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Back when I was a senior in high school, much like everyone else my age, I began to plan what I wanted to do with the rest of my life. The way the current education system is in place, the classes we take throughout our elementary and secondary educations are meant to give us a basis in a range of topics, but more importantly guide us toward which areas of studies would be best suited for our future pursuits. Unfortunately, this does not always work in the way it intends to. Using myself as an example, my high school experience should have shown me that going into mathematics would be the best path for me. Year after year, math had been my favorite subject, and the subject that I performed best in. From that, it would seem reasonable that*…show more content…*

In “Math Anxiety: A Comparison of Social Work and Non-Social Work Students,” David Royse researches how social work students’ bad experiences with math bode poorly for the preparation for their field, which often involves taking statistics courses. He does some interesting background research into the history of mathematics anxiety, making the claim that “math anxiety is thought to be acquired rather than inherited” (Royse 271). Royse argues that social work students need a certain level of quantitative analysis skills, but many are incapable of overcoming their math anxiety in order to reach the minimum mathematics requirement for social work. Statistics for social workers is important so that they “can use research as a tool to improve their practice and to build knowledge for the profession” (Royse 271), but it is increasingly difficult to develop these skills when “most social work majors had not completed a college algebra class” (Royse 271). Since math anxiety is not an inherent trait, any acquired math anxiety can be reversed with better teaching, in particular for social work students that need to use mathematics in their studies. Social work majors are just as much victims of the vicious cycle of math anxiety as elementary education majors, but instead of continuing the cycle through*…show more content…*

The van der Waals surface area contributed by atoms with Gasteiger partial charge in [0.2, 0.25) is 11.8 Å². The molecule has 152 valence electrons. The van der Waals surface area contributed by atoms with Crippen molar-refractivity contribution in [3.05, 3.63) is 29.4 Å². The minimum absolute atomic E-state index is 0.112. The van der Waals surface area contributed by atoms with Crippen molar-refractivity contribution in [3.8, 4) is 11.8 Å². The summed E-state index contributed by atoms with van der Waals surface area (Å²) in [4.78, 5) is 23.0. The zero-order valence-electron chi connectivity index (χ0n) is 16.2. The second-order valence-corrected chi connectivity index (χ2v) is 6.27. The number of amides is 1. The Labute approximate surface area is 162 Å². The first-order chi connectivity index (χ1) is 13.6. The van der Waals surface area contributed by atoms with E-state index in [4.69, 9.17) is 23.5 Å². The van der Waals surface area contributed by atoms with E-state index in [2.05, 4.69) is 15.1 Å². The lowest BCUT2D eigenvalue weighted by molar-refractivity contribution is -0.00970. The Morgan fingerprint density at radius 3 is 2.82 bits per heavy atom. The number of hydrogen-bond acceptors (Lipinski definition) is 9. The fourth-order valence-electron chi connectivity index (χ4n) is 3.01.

In “Math Anxiety: Personal, Educational, and Cognitive Consequences,” Mark H. Ashcraft goes into an analysis of what he’s seen about mathematics anxiety over the past 30 years. His article focuses on general background information about the history of mathematics anxiety, and his examples show how math has taken a toll on people emotionally. He details examples of times when a participant in a lab study involving got so worked up that she “eventually [became] so distraught that she burst into tears” (Ashcraft 181). The math that the participant had to experience was nothing more than simple arithmetic, which shows the level that math effects people emotionally. It is safe to assume that the level of difficulty of the math alone would not be enough to elicit such an intense reaction, which means that other negative experiences must be in effect. Whether it be the fear of being labelled as dumb for not being able to do math—which Lia relates to—or the memories of math class in grade school, people carry this math anxiety with them. Ashcraft goes on to place some of the blame on how “U.S. culture abounds with attitudes that foster math anxiety: Math is thought to be inherently difficult (as Barbie dolls used to say, ‘Math class is hard’)” (Ashcraft 181). People who have suffered from math anxiety—victims of the

In “Math Anxiety: A Comparison of Social Work and Non-Social Work Students,” David Royse researches how social work students’ bad experiences with math bode poorly for the preparation for their field, which often involves taking statistics courses. He does some interesting background research into the history of mathematics anxiety, making the claim that “math anxiety is thought to be acquired rather than inherited” (Royse 271). Royse argues that social work students need a certain level of quantitative analysis skills, but many are incapable of overcoming their math anxiety in order to reach the minimum mathematics requirement for social work. Statistics for social workers is important so that they “can use research as a tool to improve their practice and to build knowledge for the profession” (Royse 271), but it is increasingly difficult to develop these skills when “most social work majors had not completed a college algebra class” (Royse 271). Since math anxiety is not an inherent trait, any acquired math anxiety can be reversed with better teaching, in particular for social work students that need to use mathematics in their studies. Social work majors are just as much victims of the vicious cycle of math anxiety as elementary education majors, but instead of continuing the cycle through